The long exposure turns the moving water into a blur.
A year later his work was shown in New York at the Goupil Gallery on Broadway and for the first time, the public on the East Coast could see the California scenery they had heard so much about. According to The Guardian in 2011, The New York Times reported in December of 1862,
As specimens of the photographic art they are unequalled, and reflect great credit upon the producer, Mr Watkins. The views of lofty mountains, of gigantic trees, of falls of water which seem to descend from heights in the heavens and break into mists before they reach the ground, are indescribably unique and beautiful. Nothing in the way of landscape can be more impressive or picturesque.
Watkins splits the composition vertically and uses tree to left as repoussoir.
The photography of Yosemite Valley took place during the opening year of the Civil War and became part of a larger impulse to settle the continent from one coast to the other, called “Manifest Destiny.” The famous term was coined by editorial writer John L. O’Sullivan (1813-1895) in relation to the Mexican War. As Sullivan said,
..the right of our manifest destiny to overspread and to possess the whole of the continent which Providence has given us for the development of the great experiment of liberty and federative self government entrusted to us. It is a right such as that of the tree to the space of air and earth suitable for the full expansion of its principle and destiny of growth.
The dream of stretching from sea to shining sea could not be carried out until the question of which new states in the West would be allowed to own slaves and which states should not and a long and blood war had to be fought to settle the issue. Lincoln’s act of setting aside Yosemite was a gesture of hope that the nation would some day be healed and whole. It seems quite possible that the President actually saw the photographs by Watkins that so inspired him because John Conness, California’s first senator showed him the images. Indeed that is the theory of Weston Neff who accounted for Lincoln’s knowledge of a pristine nature and a sanctuary. Another version stated that a congressman saw the New York exhibition and called Lincoln’s attention to it. Whatever the source of Lincoln’s insertion, after terrible battles and many deaths, the unsullied and unspoiled West must have beckoned like another chance for redemption to a war weary public. As soon as the war was over, artists, such as Albert Bierstadt, who had seen the photographs at Goupil’s in 1862, followed Carlton Watkins into the untouched West.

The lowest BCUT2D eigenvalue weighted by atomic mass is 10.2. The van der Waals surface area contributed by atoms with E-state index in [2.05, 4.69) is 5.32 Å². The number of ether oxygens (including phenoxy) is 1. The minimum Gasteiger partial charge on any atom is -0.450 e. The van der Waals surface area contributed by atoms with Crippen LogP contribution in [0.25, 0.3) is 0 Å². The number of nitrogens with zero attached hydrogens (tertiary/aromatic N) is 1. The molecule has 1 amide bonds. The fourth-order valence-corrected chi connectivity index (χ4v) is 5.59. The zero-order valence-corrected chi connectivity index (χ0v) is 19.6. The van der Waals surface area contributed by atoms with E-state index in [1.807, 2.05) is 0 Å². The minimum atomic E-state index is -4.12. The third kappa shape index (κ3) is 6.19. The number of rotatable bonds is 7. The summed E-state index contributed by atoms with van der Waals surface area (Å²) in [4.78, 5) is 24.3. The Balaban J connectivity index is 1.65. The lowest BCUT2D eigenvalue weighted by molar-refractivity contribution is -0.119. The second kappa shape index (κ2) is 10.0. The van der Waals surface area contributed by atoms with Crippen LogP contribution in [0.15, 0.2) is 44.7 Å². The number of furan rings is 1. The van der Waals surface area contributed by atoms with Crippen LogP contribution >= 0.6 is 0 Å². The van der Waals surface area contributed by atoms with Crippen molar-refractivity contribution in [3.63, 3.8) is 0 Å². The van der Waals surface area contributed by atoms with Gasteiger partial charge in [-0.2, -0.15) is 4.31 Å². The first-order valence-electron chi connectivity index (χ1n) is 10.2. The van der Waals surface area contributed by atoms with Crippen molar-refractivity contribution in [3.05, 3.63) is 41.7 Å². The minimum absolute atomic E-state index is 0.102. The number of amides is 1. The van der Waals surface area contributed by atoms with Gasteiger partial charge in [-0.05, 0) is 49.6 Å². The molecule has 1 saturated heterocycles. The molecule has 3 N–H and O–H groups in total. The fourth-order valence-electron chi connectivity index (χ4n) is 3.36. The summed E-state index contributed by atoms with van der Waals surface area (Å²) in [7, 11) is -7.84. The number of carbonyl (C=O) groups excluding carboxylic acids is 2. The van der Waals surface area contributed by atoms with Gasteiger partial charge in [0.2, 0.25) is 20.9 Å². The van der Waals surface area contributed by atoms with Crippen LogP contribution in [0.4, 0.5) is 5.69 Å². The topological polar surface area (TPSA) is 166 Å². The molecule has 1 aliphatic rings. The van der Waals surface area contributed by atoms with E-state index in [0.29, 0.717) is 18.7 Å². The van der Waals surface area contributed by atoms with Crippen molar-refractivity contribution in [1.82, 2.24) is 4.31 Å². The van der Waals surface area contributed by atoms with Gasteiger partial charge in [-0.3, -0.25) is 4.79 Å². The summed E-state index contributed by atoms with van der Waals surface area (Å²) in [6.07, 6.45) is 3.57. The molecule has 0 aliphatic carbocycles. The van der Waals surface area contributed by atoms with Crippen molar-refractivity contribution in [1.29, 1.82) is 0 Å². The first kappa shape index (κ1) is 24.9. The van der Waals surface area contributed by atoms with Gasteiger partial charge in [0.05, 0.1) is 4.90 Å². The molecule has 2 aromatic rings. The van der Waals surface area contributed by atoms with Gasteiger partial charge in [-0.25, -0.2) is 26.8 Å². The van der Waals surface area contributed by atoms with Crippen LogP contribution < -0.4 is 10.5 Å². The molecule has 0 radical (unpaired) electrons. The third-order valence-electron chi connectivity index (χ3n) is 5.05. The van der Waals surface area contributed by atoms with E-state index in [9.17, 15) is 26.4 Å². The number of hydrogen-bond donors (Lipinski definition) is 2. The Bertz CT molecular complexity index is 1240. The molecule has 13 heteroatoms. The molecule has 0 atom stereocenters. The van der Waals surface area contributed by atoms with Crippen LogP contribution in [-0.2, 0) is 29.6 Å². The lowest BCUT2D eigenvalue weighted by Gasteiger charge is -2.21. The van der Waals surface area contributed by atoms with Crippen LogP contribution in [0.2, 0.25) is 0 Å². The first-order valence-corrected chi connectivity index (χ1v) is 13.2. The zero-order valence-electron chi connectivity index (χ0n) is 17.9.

The gridded layers of light and dark are reminiscent of the landscapes that Cézanne would produce decades later in Aix.
Watkins photographed more of the West than Yosemite. In fact, according to the seminal volume on his work from the J.Paul Getty Museum, Carleton Watkins: The Complete Mammoth Photographs (2011), he made over twelve hundred mammoth plate photographs and five hundred stereotype views. However, he made more photographs at Yosemite than any other site, working between 1861 and 1867 and returning in 1872 to work with smaller plates and reworking previous sites. Including his work from 1865-66 with the California State Geological Survey, his album, Photographs of the Yosemite Valley, replicated his journey seventy-five miles into the Valley, shot by shot. The most famous of these images was The Yosemite Valley from the “Best General View (1866) which comprised many of the vistas he made famous in one image, carefully framed and classically composed.
Watkins. The Yosemite Valley from the “Best General View (1866)
Perhaps the high point of the career of Watkins was 1867 when his work was shown at the Paris International Exhibition. In contrast to Édouard Manet (1832-1883), who was rejected from the exhibition and James Whistler who was tucked away in the American section, Watkins won a gold metal for landscape photography. Although the French photographers were producing extraordinary landscapes–Gustave Le Gray’s (1820-1884) work was remarkable–there was nothing as impressive as the mammoth prints of Watkins.
Watkins. El Capitan.
Unfortunately, the French had trouble separating one American from the other and others were given and/or took credit for his work, including Weed. Strangely it was the beginning of a low slow end for Watkins, who would be cheated out of his work in San Francisco, get into financial trouble and have his negatives taken away, had the bulk of his work destroyed in the San Francisco earthquake and fire. Watkins would die, nearly forgotten and would not be rediscovered until the 1970s and not until the 1980s would the entire scope and range of his work be gathered together.